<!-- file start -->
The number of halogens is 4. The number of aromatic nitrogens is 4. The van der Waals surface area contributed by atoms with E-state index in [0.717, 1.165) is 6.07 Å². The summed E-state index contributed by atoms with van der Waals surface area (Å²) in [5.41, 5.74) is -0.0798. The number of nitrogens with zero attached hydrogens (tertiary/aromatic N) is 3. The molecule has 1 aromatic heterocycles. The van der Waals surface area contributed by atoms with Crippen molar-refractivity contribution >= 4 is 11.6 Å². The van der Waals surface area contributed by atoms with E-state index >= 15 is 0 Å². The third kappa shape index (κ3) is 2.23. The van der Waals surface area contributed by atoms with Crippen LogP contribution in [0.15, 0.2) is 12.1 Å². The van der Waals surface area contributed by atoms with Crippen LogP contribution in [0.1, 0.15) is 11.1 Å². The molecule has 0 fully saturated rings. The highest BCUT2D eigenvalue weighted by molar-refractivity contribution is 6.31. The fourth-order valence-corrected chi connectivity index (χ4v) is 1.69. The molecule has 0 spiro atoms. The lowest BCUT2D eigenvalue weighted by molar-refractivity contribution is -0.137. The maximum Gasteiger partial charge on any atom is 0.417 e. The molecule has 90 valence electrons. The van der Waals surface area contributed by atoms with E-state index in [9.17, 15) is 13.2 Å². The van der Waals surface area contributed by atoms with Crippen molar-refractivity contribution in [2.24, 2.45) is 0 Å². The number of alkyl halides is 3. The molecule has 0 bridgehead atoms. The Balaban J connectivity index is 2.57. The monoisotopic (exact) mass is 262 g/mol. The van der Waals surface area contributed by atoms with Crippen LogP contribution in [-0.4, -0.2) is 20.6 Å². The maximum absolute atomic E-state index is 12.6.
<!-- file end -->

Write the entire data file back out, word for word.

The number of halogens is 4. The number of aromatic nitrogens is 4. The van der Waals surface area contributed by atoms with E-state index in [0.717, 1.165) is 6.07 Å². The summed E-state index contributed by atoms with van der Waals surface area (Å²) in [5.41, 5.74) is -0.0798. The number of nitrogens with zero attached hydrogens (tertiary/aromatic N) is 3. The molecule has 1 aromatic heterocycles. The van der Waals surface area contributed by atoms with Crippen molar-refractivity contribution >= 4 is 11.6 Å². The van der Waals surface area contributed by atoms with E-state index >= 15 is 0 Å². The third kappa shape index (κ3) is 2.23. The van der Waals surface area contributed by atoms with Crippen LogP contribution in [0.15, 0.2) is 12.1 Å². The van der Waals surface area contributed by atoms with Crippen LogP contribution in [0.1, 0.15) is 11.1 Å². The molecule has 0 fully saturated rings. The highest BCUT2D eigenvalue weighted by molar-refractivity contribution is 6.31. The fourth-order valence-corrected chi connectivity index (χ4v) is 1.69. The molecule has 0 spiro atoms. The lowest BCUT2D eigenvalue weighted by molar-refractivity contribution is -0.137. The maximum Gasteiger partial charge on any atom is 0.417 e. The molecule has 90 valence electrons. The van der Waals surface area contributed by atoms with E-state index in [9.17, 15) is 13.2 Å². The van der Waals surface area contributed by atoms with Crippen molar-refractivity contribution in [2.24, 2.45) is 0 Å². The number of alkyl halides is 3. The molecule has 0 bridgehead atoms. The Balaban J connectivity index is 2.57. The monoisotopic (exact) mass is 262 g/mol. The van der Waals surface area contributed by atoms with Crippen LogP contribution in [-0.4, -0.2) is 20.6 Å². The maximum absolute atomic E-state index is 12.6.